8. Interestingly, Tolkien created Middle Earth with the intention of writing a great founding myth for the British peoples. He drew on Beowulf and Celtic and Saxon legends among other sources. As a devout Christian he introduced Christian themes. What if the Book of Mormon was created for essentially the same purpose? Maybe it's a founding myth for the American Indians. But instead of drawing on Beowulf and other Northern European sources it draws on the Aeneid and other classical sources of the Mediterranean including the bible. And what if it was created by a brilliant and inspired person from early modern times? Would that make it nonsense or still a worthwhile book to study?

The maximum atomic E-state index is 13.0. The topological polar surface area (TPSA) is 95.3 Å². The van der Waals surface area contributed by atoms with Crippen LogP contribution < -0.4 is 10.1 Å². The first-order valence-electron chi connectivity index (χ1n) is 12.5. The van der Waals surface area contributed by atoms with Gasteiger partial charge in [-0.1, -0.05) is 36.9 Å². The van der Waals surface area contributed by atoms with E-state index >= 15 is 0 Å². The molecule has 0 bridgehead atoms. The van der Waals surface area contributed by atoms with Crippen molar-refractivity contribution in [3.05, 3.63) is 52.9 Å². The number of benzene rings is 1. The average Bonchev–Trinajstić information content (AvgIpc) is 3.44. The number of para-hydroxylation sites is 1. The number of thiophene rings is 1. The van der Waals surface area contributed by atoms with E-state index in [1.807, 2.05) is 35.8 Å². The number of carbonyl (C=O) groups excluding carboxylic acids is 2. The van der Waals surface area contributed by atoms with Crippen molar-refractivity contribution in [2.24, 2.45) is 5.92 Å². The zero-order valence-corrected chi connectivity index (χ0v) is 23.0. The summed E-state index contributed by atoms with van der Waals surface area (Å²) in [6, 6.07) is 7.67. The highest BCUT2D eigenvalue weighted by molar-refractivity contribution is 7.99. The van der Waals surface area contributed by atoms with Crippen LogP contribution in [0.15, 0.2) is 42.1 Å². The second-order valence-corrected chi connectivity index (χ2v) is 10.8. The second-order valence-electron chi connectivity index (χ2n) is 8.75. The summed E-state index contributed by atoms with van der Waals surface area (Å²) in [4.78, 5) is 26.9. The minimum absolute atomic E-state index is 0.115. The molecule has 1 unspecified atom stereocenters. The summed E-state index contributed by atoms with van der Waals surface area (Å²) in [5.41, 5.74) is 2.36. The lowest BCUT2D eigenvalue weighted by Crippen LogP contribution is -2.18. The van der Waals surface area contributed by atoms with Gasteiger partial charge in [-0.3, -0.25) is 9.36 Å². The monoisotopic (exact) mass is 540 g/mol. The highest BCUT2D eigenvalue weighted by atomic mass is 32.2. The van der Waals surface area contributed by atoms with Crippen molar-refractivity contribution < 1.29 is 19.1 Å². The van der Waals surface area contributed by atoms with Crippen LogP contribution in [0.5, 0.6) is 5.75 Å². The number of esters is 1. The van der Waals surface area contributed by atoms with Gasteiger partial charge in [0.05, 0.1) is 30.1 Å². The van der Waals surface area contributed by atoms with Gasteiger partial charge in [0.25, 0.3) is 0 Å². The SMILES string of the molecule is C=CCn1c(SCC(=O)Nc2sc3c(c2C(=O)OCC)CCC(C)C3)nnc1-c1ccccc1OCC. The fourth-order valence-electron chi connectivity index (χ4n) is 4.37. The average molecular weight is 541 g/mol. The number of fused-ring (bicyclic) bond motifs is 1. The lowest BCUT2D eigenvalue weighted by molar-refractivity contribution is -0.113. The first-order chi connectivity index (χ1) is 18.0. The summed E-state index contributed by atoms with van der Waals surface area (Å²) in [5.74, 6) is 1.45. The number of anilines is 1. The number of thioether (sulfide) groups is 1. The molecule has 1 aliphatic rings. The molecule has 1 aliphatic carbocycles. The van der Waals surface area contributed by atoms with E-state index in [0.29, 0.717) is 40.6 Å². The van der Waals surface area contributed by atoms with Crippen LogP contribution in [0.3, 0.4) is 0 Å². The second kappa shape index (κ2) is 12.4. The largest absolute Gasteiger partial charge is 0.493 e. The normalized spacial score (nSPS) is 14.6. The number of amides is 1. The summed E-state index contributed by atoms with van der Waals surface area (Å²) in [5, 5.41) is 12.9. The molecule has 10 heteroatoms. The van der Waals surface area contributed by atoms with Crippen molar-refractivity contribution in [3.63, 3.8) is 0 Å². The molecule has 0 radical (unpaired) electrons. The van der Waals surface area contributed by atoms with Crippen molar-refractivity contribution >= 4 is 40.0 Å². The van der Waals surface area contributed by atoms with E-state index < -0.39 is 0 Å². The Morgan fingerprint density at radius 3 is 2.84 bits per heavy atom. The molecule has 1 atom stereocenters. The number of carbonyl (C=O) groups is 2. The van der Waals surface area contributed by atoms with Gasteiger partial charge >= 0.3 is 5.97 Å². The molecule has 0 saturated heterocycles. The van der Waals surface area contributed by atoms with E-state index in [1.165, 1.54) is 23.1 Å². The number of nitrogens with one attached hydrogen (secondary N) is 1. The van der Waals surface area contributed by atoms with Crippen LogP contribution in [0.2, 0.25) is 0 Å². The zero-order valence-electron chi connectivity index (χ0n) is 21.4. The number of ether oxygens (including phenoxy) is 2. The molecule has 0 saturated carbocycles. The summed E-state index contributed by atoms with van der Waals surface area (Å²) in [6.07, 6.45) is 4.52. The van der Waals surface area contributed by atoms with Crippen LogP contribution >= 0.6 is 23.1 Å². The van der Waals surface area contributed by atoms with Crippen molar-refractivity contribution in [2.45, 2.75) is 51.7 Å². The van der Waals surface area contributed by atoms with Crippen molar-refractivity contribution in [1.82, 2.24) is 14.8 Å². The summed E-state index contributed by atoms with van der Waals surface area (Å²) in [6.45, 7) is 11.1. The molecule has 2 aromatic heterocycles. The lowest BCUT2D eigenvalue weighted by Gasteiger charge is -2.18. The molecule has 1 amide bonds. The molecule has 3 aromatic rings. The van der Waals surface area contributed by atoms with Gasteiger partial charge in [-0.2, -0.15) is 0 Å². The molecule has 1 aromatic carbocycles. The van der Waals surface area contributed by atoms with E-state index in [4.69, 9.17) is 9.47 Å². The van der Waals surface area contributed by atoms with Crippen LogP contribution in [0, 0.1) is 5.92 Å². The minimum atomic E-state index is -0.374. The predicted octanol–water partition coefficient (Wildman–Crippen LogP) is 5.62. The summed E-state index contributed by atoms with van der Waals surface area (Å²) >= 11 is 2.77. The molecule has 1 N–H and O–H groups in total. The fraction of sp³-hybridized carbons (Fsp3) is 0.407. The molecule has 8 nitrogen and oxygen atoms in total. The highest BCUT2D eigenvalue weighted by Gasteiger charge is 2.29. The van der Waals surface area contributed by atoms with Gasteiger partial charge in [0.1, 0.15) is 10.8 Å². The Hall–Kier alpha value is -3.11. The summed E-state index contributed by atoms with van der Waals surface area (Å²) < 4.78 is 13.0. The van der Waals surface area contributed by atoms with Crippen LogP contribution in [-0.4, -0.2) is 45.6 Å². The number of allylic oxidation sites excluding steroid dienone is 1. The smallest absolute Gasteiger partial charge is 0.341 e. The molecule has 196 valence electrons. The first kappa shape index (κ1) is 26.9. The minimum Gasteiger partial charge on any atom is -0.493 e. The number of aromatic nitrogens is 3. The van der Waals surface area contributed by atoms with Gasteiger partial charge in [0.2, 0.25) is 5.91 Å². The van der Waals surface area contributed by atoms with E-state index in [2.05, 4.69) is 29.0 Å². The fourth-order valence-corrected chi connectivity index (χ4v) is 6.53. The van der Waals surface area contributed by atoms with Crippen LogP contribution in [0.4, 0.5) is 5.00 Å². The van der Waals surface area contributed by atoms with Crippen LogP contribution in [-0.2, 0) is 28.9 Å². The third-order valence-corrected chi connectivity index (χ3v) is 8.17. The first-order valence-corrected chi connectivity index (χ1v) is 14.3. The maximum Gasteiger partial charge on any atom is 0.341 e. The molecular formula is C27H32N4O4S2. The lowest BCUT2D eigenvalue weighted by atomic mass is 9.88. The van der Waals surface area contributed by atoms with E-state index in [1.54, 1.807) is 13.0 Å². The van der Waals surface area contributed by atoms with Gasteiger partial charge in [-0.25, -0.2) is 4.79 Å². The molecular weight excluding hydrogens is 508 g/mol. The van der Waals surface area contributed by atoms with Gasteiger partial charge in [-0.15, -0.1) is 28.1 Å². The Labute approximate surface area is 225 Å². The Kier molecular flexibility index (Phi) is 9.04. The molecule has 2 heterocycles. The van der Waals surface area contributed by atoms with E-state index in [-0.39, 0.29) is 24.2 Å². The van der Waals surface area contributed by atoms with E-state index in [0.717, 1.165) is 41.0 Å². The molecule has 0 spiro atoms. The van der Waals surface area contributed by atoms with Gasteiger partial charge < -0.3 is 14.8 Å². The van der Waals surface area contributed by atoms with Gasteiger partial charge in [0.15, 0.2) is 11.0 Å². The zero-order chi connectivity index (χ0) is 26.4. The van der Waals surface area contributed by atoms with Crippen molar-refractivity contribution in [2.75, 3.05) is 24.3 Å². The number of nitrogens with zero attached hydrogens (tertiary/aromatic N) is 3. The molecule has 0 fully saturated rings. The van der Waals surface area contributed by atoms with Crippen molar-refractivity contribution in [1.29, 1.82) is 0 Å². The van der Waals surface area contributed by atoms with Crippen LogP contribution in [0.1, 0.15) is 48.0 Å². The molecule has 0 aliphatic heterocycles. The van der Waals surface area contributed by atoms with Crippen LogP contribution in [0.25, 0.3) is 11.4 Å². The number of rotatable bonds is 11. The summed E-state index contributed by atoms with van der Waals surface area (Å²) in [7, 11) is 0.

9. Thanks, Ryan, for taking some time to look at this (Part 1, anyway). I've been studying this story for a couple of years, now, and there are some things that just won't be apparent from a cursory reading of the text or from a summary on Wikipedia. One thing to keep in mind is that the story of the Second Catilinarian Conspiracy was the most published Roman history during the early modern period. It inspired early modern art and several plays, most famously Ben Johnson's 1611 Catiline His Conspiracy. It's still alive and well today. Modern historians read this story differently than early modern readers who, pretty much, took the story at face value. The story was meant by Sallust to be a morality tale with a particular message: Immorality and luxuriousness in society leads to an environment in which wicked people are emboldened to take over government and inflict mass murder and confiscation of property on the people. But bold, decisive action in the form of extralegal killing is justifiable in order to save the republic. These are also the themes we see with Mormon's morality tale. So, thematically, the stories are almost identical. Now, of course there are some differences in these stories. Despite some similarities, the governmental and social systems are different between the Romans and Nephites. This leads to some easy substitutions such as selecting a new chief judge because of death vs an annual election (conflict trigger), chief judge vs consul (the object of the assassination attempt), and the judgment seat vs Capitol (the place). Where a substitute isn't needed we get numerous direct correspondences such as the motives, methods and oaths of the conspiracies. These direct hits can't simply be dismissed because they supposedly occur in every conspiracy. They don't. Or, when they do occur, they often aren't mentioned. There is precious little space devoted to the Book of Mormon story yet most details have some correspondence to the story of Catiline. Some of the least obvious correspondences are the most important. The fact that Kishkumen was killed extra-legally may not seem that important. But the corresponding event in the Roman story is extremely important. I've found dozens of papers discussing this issue covering several centuries. Here's an excerpt from a late 19th Century source: There was simply no direct substitute Mormon could have supplied for these events in the Book of Mormon since the Roman controversy is so complicated. It involves many aspects of Roman law, such as what powers a consul has under martial law, and the deliberation of an advisory body (the Senate) not present with the Nephites. In the Book of Mormon we get a simplified version of the moral/legal conundrum. Helaman's servant can choose to act immediately and kill Kishkumen or take a traditional, but risky, path to justice. He faces essentially the same moral (if not legal) dilemma that faced Cicero. And, like Cicero, he opted for immediate, decisive action that saved the republic. The word, robber (latro), here is also quite important. The point is that Catiline was not literally a latro. He didn't roam the countryside looking for towns to pillage or travelers to rob. He was a Senator of very high rank, having just been the governor of Africa. He was twice a candidate for consul. But he was also Cicero's political enemy and Cicero chose to demonize him by calling him a latro. Essentially he was being called a terrorist or a fascist or a Nazi in modern terms. He was being called the worst political invective possible. In the same way, Gadianton is not really a robber. He's a politician. He's labeled a robber, but this label doesn't entirely make sense. Latro is a word that doesn't have an English equivalent since it was a metaphorical term unique to the ancient Roman milieu. That's why it seems out of place in the Book of Mormon. On the contrary, Gadianton has a ways to go to live up to the reputation of Catiline. As I pointed out earlier, his story was the most published of the early modern world. Also, I address Helaman 11 in my paper. I point out that the first incarnation of robbers went extinct in this chapter and that they reform later on in the same chapter. But when they reform they are no longer the Catiline-type robbers. They are the Tacfarinas-type. The latro Tacfarinas is the subject of my second video. This incarnation of robbers is no longer looking to assassinate political leaders and gain control of the government. Instead, they are nomadic hills-men looking for booty or to reclaim their lands through guerrilla warfare. Eventually they pose a real existential threat and are defeated in a seven year war that lasts from 17 AD to 24 AD (or thereabouts). This is true for both the Roman version and the Book of Mormon version of events. I think you've misread the Book of Mormon story on some of these points. Paanchi was involved in the first coup attempt (Helaman 1:7). Like Autronius, in the First Catilinarian Conspiracy, he was brought to justice for this attempt (Helaman 1:8) (though it was about three years later for Autronius). Paanchi had many followers who then sent Kishkumen to murder Pahoran (Helaman 1:9). In the second chapter we see Kishkumen again with the same followers of Paanchi that sent him to murder Pahoran (Helaman 1:11, Helaman 2:3). So it's the same group of people in both coup attempts, only now in the second one we are introduced to Gadianton who has assumed leadership. He could have been involved in the first coup or subsequent assassination since it was the same group both times, but we can't know for sure. I don't think this holds up. Their stated purpose was "to murder, and to rob, and to gain power" (Helaman 2:8). This indicates rob means rob. Also, Helaman 6:21 is pretty clear that they stole and plundered people's wealth. In fact, this verse sounds just like the proscriptions in Rome where the normal citizens took part in the murder and plunder. Ultimately the similarities between the two names is in the eye of the beholder, but I don't think you've given this particular point a fair shake. For those that don't know, Catiline is the Anglicized version of the Latin Catilina, pronounced cat-i-LEEN-uh. Cat is remarkably similar to Gad. G is just the soft version of C and d is the soft version of t. They are almost the same syllable. There are similarities in each syllable, with both having stress on the third of four syllables. They roll off your tongue very similarly. The double-d in Gadianton is a red-herring and the fact that Giddianhi is also very similar to Catilina only strengthens my point because now we have two robbers that sound very much like Catilina. As strong as these similarities are, they are only Part 1 and I believe Part 2 offers an even stronger match. If you believe in the traditional explanation of the Book of Mormon try taking these similarities and turning them around. Pretend we found a lost codex with this story from somewhere in meso-America (or the Heartland, if that's your thing) dating to within just a few years of the story. This would easily overwhelm all other evidence for the Book of Mormon's historicity. NHM (the best evidence there is, imo) pales in comparison.